What is Calcite Design System?

Calcite Design System is a collection of reusable components, coupled with implementation guidance and advice, that together can be used to build engaging and consistent products and applications. Its purpose is to create and maintain common standards of aesthetics, interface design, accessibility, usability, and patterns, while strengthening a consistent and familiar experience across and between mapping applications.

How can I use Calcite Design System?

You can start building applications at the get started page. Additionally, there is a Sketch UI kit and Figma UI kit for designers, along with the best practices for working with developers to ensure consistent design outcomes.

Calcite Design System serves as the collective documentation resource for both design guidance and composable frameworks. This includes tools, guidance, inspiration, UI kits, and other Calcite Design System frameworks.

What are the Calcite Design System repositories?

Calcite Components

Calcite Components Examples

Calcite Colors

Calcite UI Icons

Calcite Point Symbols

Calcite UI Kits

What are Calcite Components?

Calcite Components are a set of reusable web components built using Stencil.js. With Calcite Components, you can quickly build on-brand, lightweight, and accessible web applications.

The framework-agnostic components can be used to develop entire websites and applications. The set is flexible for developers and adheres to consistent, industry-standard design principles. The codebase is well supported, steadily maintained, and always being improved.

What are web components?

Web components are reusable custom elements with their functionality encapsulated away from the rest of your code. They are built on Web Component standards, will work across modern browsers, and can be used with any JavaScript library or framework that works with HTML.

What are slots?

Slots are a common web components concept, and chances are you already use them. For example, take the following HTML:

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  <option value="js">JavaScript</option>
  <option value="ts">TypeScript</option>

In web component terminology, the option elements are placed in select's default slot. Additionally, the "JavaScript" and "TypeScript" text is placed in option's respective default slots. Many Calcite Components also utilize default slots. For example, here is a calcite-dropdown component:

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  <calcite-button slot="dropdown-trigger">Open Dropdown</calcite-button>
  <calcite-dropdown-item active>Date modified</calcite-dropdown-item>

The calcite-dropdown-items are placed in calcite-dropdown's default slot. In many cases a default slot is all that is needed. However, as components become more complicated, the need arises to position and style child components differently. This is where named slots come into play. In the example above, calcite-button is placed into the dropdown's dropdown-trigger slot. This informs the dropdown that the calcite-button component should be handled differently than the components in the default slot. If a Calcite Component has slots, they will be listed in the documentation. For example, here are the slots for calcite-card. Read the MDN documentation about slots for a more detailed explanation.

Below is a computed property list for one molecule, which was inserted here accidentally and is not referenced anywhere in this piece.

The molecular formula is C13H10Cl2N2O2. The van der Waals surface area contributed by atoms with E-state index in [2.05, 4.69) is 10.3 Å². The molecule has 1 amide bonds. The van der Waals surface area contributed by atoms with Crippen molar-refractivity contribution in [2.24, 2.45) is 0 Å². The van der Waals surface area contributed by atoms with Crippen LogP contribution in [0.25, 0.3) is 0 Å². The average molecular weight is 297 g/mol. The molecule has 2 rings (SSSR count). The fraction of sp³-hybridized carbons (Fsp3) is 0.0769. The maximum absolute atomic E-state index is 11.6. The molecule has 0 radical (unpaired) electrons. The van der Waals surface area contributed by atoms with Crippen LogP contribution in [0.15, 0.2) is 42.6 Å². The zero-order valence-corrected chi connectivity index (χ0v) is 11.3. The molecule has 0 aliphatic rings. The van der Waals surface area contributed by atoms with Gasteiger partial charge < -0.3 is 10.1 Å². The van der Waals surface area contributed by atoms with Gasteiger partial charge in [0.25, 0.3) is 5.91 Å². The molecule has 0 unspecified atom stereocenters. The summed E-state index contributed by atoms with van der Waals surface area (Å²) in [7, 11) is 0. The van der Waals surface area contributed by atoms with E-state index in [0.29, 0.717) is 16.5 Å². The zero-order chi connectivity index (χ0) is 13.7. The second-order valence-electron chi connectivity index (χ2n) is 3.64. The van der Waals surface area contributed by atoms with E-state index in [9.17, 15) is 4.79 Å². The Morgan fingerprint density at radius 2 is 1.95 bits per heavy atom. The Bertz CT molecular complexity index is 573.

How do I change themes?

Calcite Components provide light and dark themes which can be changed using CSS classes: calcite-theme-light and calcite-theme-dark. There is also a calcite-theme-auto class which defers to the browser's CSS 'prefers-color-scheme' media query to decide whether the light or dark theme will be used.

Setting the theme class on an element changes all of their child nodes as well. Therefore, to switch the whole app from light to dark, you can do the following:

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<div class="calcite-theme-dark">
  <!-- your app -->

How do I change the style of a component?

Calcite Components provide CSS variables to override styles. The CSS cannot be altered for a component without the variables due to web component's encapsulation. There are CSS variables for color and typography. Additionally, some Calcite Components have their own CSS variables to change component-specific styles. These styles can be found in a component's documentation. For example, here are the CSS variables provided for calcite-loader.

If you want to swap the foreground and text colors, you can use the variables:

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calcite-notice {
  --calcite-ui-foreground-1: #151515;
  --calcite-ui-text-1: #ffffff;

The CSS variable MDN documentation provides a detailed explanation of the functionality.

Is Internationalization supported?

All of our components that provide strings in the user interface allow those strings to be set via a property. This allows you to define the string for the locale you would like. Your application can handle internationalization as it sees fit.

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